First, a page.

We thought we would follow up on last winter’s blog on Fake News in the relocation sphere. This time, we focus the use of misleading content, manipulated context or false connections in the business of moving of household goods.
Fake News – Tariff discounts
Movers that present the highest tariff discounts are offering the best price.
There was a time when tariffs were fairly similar across the industry. They were set through government regulation or tariff bureaus, and comparing discounts would provide a good indication of each supplier’s cost. This is no longer the case. Base tariffs used by movers can differ greatly, requiring a detailed analysis in order to determine the best offer. The reality is that much of the opportunity for cost savings when moving household goods can be found through the management of accessorial charges that are never outlined in estimates, e.g. additional crating, stair carries, long carries and shuttles. As an alternative, simplified tariffs would bundle all accessorial fees into the transportation rates. The mover would then then be responsible for managing those additional charges rather than having the client sort it out and determine what was justified or not.
Fake News – 10% guarantees
Movers provide a level of cost control by guaranteeing their invoices to within 10% of their estimate.
This sounds great up front but we have found that among movers there is an increasingly common practice of artificially inflating estimates to avoid having to refund overages. In the end, this provides no real advantage; it inflates anticipated moving costs and makes shipments vulnerable to “weight bumping” as described in our previous “Fake News!” blog.
Fake News – Loss and damage ratios
Claims of very low loss and damage ratios (‘under 10%’ or a very low percentage) demonstrate quality service.
Movers handle very fragile items and large cumbersome pieces, and transport them great distances, so it is understood that some damage or loss, though frustrating, is always a possibility. A review of these ratios should be done with a clear understanding of the mover’s definition of a “claim” as used in their calculations. Some do not include tailgate cash settlements (where the unloading driver offers cash to the customer to cover damages). It is also common not to include settlements paid when another mover was subcontracted to service the shipment. The omission of these transactions means that the loss and damage ratio promoted may not be fully indicative of their track record.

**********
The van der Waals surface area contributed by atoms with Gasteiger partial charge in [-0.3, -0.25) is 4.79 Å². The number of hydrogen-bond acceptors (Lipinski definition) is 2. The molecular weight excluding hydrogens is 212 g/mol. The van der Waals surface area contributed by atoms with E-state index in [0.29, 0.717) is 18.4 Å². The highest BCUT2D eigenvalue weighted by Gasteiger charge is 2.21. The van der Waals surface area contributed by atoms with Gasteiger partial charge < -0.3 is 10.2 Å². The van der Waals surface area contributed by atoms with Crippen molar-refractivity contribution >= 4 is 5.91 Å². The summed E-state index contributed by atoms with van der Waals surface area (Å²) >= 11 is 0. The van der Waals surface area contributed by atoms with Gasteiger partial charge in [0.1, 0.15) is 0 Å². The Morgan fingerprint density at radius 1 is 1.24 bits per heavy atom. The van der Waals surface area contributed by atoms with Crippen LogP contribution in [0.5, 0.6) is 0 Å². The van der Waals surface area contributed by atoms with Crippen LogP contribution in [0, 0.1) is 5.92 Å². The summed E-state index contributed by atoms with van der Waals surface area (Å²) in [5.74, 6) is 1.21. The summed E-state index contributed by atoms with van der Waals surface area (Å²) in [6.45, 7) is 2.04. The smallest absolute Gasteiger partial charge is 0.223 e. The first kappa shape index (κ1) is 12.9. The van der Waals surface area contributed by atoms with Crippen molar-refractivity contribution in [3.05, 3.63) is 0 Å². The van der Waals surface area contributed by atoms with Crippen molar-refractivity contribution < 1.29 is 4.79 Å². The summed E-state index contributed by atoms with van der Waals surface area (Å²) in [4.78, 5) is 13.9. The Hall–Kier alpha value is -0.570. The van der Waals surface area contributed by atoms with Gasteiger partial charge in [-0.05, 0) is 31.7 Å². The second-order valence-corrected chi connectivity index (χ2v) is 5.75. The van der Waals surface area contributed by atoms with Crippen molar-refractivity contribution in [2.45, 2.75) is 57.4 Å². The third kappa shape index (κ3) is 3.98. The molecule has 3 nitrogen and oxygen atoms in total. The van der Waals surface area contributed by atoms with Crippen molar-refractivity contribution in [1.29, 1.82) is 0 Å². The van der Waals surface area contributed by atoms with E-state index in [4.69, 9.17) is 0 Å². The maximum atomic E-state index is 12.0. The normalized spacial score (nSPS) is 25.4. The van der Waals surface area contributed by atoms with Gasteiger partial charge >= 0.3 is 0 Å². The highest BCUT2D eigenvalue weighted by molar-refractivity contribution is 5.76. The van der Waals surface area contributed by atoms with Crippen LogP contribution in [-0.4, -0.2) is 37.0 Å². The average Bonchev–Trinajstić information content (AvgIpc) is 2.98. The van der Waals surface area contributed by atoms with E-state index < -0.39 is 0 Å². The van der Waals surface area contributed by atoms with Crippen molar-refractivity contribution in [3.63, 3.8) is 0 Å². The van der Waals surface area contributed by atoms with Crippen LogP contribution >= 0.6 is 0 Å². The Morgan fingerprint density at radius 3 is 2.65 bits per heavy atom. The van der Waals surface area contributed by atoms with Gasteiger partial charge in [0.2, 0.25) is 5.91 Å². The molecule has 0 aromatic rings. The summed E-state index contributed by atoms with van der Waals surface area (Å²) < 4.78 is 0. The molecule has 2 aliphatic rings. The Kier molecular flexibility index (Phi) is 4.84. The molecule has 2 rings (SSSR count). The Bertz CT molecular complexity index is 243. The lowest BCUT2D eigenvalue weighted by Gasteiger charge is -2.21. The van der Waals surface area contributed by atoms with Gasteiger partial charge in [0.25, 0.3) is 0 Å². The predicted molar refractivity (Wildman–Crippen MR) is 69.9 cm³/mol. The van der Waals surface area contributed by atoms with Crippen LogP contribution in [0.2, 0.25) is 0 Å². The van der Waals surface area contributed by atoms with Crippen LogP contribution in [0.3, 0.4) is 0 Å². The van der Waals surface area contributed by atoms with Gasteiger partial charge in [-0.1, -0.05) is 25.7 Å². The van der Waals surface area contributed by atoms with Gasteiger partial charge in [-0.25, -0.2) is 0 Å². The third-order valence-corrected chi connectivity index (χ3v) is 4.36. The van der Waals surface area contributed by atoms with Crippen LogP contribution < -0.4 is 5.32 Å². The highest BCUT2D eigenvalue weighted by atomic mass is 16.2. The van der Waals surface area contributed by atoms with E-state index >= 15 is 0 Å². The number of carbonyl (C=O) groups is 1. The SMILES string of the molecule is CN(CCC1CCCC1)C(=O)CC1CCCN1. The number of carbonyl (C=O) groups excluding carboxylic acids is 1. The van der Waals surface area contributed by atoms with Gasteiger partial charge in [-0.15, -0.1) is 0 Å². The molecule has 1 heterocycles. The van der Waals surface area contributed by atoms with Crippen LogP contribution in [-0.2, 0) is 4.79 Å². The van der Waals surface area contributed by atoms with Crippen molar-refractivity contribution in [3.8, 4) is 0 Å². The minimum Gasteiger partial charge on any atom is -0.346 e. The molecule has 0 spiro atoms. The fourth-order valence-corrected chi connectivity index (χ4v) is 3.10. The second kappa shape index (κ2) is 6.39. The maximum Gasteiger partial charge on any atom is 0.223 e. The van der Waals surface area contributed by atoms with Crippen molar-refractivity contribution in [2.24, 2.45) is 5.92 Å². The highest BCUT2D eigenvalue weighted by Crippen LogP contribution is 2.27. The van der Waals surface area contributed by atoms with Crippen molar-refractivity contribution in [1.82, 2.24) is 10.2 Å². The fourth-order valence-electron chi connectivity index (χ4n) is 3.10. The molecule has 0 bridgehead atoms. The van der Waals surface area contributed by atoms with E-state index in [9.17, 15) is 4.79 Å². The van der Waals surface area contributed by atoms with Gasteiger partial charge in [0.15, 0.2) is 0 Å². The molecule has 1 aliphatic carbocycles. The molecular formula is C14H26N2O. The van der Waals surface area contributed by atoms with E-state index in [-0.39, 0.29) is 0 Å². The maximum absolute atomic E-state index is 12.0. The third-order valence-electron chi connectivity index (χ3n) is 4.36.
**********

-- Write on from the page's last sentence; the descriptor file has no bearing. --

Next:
Fake News – Service locations
Vast geographical outreach offered when stating “100 locations worldwide” or “Canada wide service”.
Providing services to a wide range of distant locations is an important requirement for many organisations. How moving companies market this feature of their business can lead to some misunderstandings and dissatisfaction, or worse.
This claim can mean that the supplier has locations worldwide staffed by their own employees and located within a full service facility, or it may mean that they have alliances through van line contracts and associations, such as FIDI or IAM, which gives them access to a number of other member companies worldwide. On the other hand, this claim could also be made by an unaffiliated mover that sources services worldwide through internet searches, opening the door to all kinds of serious risks.
The above are just four among many moving supplier marketing pitches that can be misleading. An assessment of current or prospective moving suppliers must include probing questions about these claims and practices. Otherwise, you could find yourself crying “Fake News!”